How Many Puppies Were There?

There are theoretically two groups of Puppies. The first group is the Sad Puppies, led by Brad Torgersen, and a number of other mostly conservative, mostly mediocre authors. The second group is the Rabid Puppies, led by Theodore Beale, a loathsome bigoted individual with delusions of grandeur. The two groups overlap by quite a bit, both in terms of leadership and, as far as one can tell, membership. Noted homophobe John C. Wright, for example, was touted by both group's slates, and many of the voters who voted for nominees from one slate appear to have voted for nominees from the other as well. Even so, estimating the relative strength of the two groups is worthwhile, as their long-term responses to the results of Saturday night's awards may vary to a certain degree.3

Rabid Puppies

In most of the categories there was such substantial overlap between Sad and Rabid Puppy nominees that it is difficult to separate out how many from each group voted for each nominee. One thing that makes estimating Rabid Puppy strength somewhat easier is that Beale gave his followers marching orders, telling them which nominee he was voting for, and telling them they should vote for those nominees as well. Notably he stated that the adherents to his cult should vote for One Bright Star to Guide Them in the Best Novella Category, Turncoat in the Best Short Story category, The Hot Equations in the Best Related Work category, and himself in the Best Editor Short Form Category.

The most straightforward markers are the Best Editor categories where Beale put himself forward as a nominee, but the Sad Puppy slate-makers did not. In the Long Form category, Beale directed his minions to vote for Toni Weisskopf, while in the Short Form category he touted himself as the person to vote for. Given that Beale is generally a loathsome individual, and most of the Sad Puppy voters probably voted for other nominees, his vote total in the first pass through the balloting can be taken as a reasonable proxy for the upper limit of Rabid Puppy voters. That number is 586. I suspect that some small number of Sad Puppy voters ranked Beale first on their ballot, and it is possible that some voters unaware of the controversy and unfamiliar with Beale may have ranked him first, but those numbers are likely to be small.

With 586 as an upper bound, we can turn to the other categories and see how many of Beale's supporters followed his lead. In Best Novella, One Bright Star to Guide Them had 556 first place votes, in Best Short Story, Turncoat had 525 first place votes, and in Best Related Work The Hot Equations got 595 first place votes. Given that The Hot Equations was regarded as one of the better works in a miserable field, it seems plausible that a certain portion of its initial support came from non-Rabid Puppy sources, we can discount the 595 number as being an overly large estimate for the Rabid Puppies. The remaining range is between 525 and 586, and while I doubt that every one of those votes came from a Rabid Puppy, it is likely that the majority did, and there's no really good way to figure out what sliver of support came from some other voting population.

So there is a core group of Rabid Puppies that possibly comes in at somewhere between 525 and 586, and probably slightly lower than that who will vote Beale's way. Given the fact that Beale phrased the entire Rabid Puppy slate as nothing more than a culture war, and has stated that his objective was to "leave the Hugo awards a smoking ruin", one can expect that this cadre of voters could mostly stay intact for the next year. On the other hand, they may get distracted by some other culture war target and scamper off to another fruitless frontal assault on reality. For those who stay, running into the stiff-arm of fandom time and again may cause them to become discouraged at ponying up supporting membership fees every year in order to suffer repeated losses, but it may take some time. Although it is clear that they know they have no hope of ever actually pushing anyone to win a Hugo Award, even the most dedicated follower will find a Quixotic campaign in search of a Pyrrhic victory to be difficult to sustain.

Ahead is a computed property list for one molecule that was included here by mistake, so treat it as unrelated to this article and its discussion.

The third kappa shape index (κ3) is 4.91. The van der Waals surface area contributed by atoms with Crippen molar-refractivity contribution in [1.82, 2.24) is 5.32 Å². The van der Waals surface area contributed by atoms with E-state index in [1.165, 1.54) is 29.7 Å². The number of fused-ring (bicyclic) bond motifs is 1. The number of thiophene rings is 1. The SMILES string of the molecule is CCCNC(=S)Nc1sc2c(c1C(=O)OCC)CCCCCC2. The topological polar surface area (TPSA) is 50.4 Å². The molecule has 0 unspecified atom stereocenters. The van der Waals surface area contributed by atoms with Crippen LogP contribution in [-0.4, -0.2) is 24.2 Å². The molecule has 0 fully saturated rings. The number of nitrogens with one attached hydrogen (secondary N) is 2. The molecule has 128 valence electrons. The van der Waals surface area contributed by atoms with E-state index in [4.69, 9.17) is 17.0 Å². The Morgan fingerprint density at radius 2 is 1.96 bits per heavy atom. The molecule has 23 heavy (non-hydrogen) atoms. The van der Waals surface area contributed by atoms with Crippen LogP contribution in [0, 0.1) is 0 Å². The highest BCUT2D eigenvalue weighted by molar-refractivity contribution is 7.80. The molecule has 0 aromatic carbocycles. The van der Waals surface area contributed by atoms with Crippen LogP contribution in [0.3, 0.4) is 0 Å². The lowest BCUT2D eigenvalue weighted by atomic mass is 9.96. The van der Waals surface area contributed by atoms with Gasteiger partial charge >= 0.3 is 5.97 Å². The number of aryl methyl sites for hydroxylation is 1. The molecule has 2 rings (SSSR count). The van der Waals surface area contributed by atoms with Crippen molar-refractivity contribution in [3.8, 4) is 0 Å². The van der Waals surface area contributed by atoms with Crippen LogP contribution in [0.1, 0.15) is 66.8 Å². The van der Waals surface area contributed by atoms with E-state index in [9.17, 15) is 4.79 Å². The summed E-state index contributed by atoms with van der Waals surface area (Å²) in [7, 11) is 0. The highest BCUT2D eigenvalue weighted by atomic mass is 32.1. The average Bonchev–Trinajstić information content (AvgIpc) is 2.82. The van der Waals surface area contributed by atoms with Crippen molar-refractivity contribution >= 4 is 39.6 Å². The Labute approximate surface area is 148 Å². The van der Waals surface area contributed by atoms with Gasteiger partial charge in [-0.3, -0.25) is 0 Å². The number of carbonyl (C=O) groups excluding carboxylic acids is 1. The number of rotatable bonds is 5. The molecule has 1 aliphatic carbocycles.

Sad Puppies

Accurately assessing how many Sad Puppy voters there were is slightly more difficult. Since the Sad Puppy campaign didn't have quite as polarizing a figure as Beale nominated who wasn't also nominated by the Rabid Puppy slate, figuring out how many Sad Puppy supporters there are is more complicated. Dave Freer as Fan Writer and Steve Diamond's story A Single Samurai are among the few Sad Puppy nominees that made it onto the ballot without also being Rabid Puppy nominees. In the first pass-through in the vote counting in their respective categories, Freer garnered 251 votes, while A Single Samurai received 386. This gives a rough estimate of Sad Puppy numbers, although it is not completely precise as one might expect some number of Sad Puppies to have voted for the other nominees in those categories.

To refine this estimate, one might look to the ultimate vote totals for A Single Samurai, Turncoat, and On a Spiritual Plain, once all of the passes had been completed. A Single Samurai topped out at 1,111 votes, Turncoat managed 1,064, and On a Spiritual Plain finished with 1,040. Subtracting the Rabid Puppy upper estimate of 586 from these numbers gives figures of 525, 478, and 454. Assuming that some small number of non-Puppies voted one or more these stories above No Award4, means that a rough estimate of upper bound of the total number of Sad Puppies might somewhere in the 450 to 500 range. After No Award was eliminated these three stories picked up a combined total of 110 voters, and presumably very few of them came from Sad Puppy or Rabid Puppy voters. Discounting those votes from the final total reduces the Sad Puppy range to between 340 and 490 voters, which seems like a reasonable estimate.